The bridge between the age gap
Some wisdom from a 16-year-old girl.
March 7, 2017
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Standing in line at the Noodles and Company on State Line road, a man in his late 50s approached my mom and I and began talking about the new electronic menus they have. He turned to me and said, “This is your generation’s fault.” As I stood and took the blame by smiling awkwardly, I turned to my mom for something to say and began to think of half a dozen comebacks.
“Should I be the one to take the blame for this even though I personally don’t have a preference over electronic menus?”
“Since you can blame me for electronic menus, does that mean I can blame you for our world’s environment?”
Luckily my amazing mother came to my rescue and answered with a simple, “Oh yeah, we noticed the menus were different too!”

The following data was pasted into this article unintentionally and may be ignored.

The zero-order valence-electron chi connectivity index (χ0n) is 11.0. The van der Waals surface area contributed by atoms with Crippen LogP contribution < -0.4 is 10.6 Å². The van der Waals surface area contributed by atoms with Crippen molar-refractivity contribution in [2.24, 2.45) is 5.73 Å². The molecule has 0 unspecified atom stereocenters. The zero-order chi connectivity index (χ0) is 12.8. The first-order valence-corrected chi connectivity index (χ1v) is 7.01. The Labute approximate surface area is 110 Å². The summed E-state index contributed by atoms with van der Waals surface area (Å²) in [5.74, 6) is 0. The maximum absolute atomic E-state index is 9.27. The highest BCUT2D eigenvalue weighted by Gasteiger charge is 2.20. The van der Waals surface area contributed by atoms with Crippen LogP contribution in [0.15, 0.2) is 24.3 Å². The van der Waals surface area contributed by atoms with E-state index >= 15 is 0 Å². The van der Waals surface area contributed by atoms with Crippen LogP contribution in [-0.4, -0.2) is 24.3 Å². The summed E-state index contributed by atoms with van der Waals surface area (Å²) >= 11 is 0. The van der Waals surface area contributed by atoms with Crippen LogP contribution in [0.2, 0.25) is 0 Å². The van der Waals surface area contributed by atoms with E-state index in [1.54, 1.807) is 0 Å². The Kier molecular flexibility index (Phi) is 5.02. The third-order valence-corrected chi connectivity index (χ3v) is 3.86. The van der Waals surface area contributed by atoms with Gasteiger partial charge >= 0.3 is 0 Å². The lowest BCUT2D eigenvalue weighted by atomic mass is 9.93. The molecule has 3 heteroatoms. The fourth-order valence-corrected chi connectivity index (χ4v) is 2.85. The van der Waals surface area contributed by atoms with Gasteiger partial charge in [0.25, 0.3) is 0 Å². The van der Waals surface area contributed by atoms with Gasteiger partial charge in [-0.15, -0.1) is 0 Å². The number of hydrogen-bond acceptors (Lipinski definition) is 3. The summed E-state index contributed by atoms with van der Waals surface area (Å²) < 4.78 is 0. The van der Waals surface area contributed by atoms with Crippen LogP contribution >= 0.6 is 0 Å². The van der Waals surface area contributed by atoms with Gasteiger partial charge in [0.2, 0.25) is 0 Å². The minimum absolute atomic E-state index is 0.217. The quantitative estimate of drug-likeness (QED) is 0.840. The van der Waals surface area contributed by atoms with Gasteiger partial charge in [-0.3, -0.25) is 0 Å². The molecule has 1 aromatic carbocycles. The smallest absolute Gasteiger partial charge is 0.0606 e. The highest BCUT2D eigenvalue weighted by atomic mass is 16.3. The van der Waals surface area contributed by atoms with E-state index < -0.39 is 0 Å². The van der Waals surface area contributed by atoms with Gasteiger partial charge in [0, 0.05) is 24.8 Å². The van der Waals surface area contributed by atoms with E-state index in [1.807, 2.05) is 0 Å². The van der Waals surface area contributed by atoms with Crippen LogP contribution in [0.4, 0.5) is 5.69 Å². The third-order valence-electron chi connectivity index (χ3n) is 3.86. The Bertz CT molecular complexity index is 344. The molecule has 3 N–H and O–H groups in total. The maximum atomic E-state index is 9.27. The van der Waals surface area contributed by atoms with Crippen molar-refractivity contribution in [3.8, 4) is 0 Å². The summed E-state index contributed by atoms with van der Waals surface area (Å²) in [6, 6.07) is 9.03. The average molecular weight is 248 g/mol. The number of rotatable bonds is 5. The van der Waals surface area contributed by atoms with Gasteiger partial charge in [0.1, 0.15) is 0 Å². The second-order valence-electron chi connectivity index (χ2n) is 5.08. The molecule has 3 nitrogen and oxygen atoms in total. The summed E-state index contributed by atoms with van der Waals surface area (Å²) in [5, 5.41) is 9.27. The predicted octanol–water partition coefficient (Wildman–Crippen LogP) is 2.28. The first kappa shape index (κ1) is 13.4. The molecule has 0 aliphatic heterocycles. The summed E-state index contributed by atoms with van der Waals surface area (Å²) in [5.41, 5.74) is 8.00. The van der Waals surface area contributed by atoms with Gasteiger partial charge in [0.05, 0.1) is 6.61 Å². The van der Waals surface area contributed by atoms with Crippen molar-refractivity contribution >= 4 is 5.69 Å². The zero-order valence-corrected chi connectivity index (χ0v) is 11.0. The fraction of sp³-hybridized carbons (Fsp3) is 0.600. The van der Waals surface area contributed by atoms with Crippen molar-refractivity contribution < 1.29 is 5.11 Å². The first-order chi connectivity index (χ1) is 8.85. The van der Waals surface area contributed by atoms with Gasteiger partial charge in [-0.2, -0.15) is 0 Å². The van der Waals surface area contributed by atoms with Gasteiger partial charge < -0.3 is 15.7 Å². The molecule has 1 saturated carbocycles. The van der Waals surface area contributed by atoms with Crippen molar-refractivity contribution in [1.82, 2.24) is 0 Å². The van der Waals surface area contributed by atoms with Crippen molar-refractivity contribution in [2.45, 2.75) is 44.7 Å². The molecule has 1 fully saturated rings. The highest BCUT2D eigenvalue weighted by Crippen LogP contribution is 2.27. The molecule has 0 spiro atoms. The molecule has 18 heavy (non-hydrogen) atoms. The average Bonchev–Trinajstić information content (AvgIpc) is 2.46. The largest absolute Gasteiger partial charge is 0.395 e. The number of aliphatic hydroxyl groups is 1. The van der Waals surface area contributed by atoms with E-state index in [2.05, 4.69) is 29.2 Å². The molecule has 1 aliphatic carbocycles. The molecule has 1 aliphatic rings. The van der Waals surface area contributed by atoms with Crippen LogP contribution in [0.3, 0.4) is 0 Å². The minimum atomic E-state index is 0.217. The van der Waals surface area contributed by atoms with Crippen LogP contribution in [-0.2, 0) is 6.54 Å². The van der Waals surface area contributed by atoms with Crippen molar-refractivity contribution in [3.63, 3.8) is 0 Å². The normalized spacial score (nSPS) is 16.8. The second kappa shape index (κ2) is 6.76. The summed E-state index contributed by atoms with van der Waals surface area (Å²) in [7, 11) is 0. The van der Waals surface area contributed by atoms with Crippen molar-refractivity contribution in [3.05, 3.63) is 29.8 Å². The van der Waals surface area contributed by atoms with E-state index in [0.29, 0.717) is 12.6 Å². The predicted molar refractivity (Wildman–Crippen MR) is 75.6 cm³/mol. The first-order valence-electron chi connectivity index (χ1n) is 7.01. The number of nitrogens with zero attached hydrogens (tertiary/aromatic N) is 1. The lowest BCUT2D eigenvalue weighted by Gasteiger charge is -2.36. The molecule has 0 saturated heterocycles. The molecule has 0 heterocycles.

Usually, a situation like this wouldn’t make me that uncomfortable, but I’ve been working three to four days in a restaurant for seven months, where the majority of customers are older than me and I’ve realized some of the gaps there seems to be between generations.
While this may seem like an unsolvable task, just think about how simple it would be to let go of certain differences you and your siblings have or even those few things younger generations at school seem to consistently do just to get on your nerves. Cutting in line? Let it go. Singing that overplayed song on the radio? Don’t hate, you know you secretly love it too.
By building those simple steps up with the little things, we’ll start to forget the gap that separated us in the first place. If we do that, as we get older, we won’t be approaching teenagers asking them why they had to create those floating menus that never stop moving.
There needs to be a basis of respect between all people no matter what age. I’m not saying we should get rid of the whole “respect your elders” philosophy, but if each generation continues to treat the other with disrespect, it will continue to be an endless cycle of blame and hate.
While I don’t have an exact answer to this problem, I do have some basic words of wisdom (yes, I’m allowed to have wisdom at the age of 16- believe it or not). Treat others the way you want to be treated, regardless of age.